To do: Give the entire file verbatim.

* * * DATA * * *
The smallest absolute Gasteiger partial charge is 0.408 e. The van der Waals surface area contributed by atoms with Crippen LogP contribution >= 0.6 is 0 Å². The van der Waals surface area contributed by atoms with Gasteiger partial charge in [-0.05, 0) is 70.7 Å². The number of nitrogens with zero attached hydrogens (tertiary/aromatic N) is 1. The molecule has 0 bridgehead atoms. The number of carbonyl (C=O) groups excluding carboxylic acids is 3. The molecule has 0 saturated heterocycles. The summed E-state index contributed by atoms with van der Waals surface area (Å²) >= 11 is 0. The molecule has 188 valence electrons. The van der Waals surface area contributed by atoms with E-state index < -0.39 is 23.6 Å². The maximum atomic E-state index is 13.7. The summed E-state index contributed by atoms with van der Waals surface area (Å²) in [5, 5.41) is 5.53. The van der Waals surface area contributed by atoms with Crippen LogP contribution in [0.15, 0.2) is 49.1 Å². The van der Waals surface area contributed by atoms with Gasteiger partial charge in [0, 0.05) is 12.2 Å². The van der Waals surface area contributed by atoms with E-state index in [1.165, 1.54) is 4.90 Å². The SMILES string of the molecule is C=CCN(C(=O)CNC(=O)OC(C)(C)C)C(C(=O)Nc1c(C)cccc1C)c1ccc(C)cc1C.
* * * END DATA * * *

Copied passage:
The smallest absolute Gasteiger partial charge is 0.408 e. The van der Waals surface area contributed by atoms with Crippen LogP contribution >= 0.6 is 0 Å². The van der Waals surface area contributed by atoms with Gasteiger partial charge in [-0.05, 0) is 70.7 Å². The number of nitrogens with zero attached hydrogens (tertiary/aromatic N) is 1. The molecule has 0 bridgehead atoms. The number of carbonyl (C=O) groups excluding carboxylic acids is 3. The molecule has 0 saturated heterocycles. The summed E-state index contributed by atoms with van der Waals surface area (Å²) >= 11 is 0. The molecule has 188 valence electrons. The van der Waals surface area contributed by atoms with E-state index < -0.39 is 23.6 Å². The maximum atomic E-state index is 13.7. The summed E-state index contributed by atoms with van der Waals surface area (Å²) in [5, 5.41) is 5.53. The van der Waals surface area contributed by atoms with Crippen LogP contribution in [0.15, 0.2) is 49.1 Å². The van der Waals surface area contributed by atoms with Gasteiger partial charge in [0, 0.05) is 12.2 Å². The van der Waals surface area contributed by atoms with E-state index in [1.165, 1.54) is 4.90 Å². The SMILES string of the molecule is C=CCN(C(=O)CNC(=O)OC(C)(C)C)C(C(=O)Nc1c(C)cccc1C)c1ccc(C)cc1C.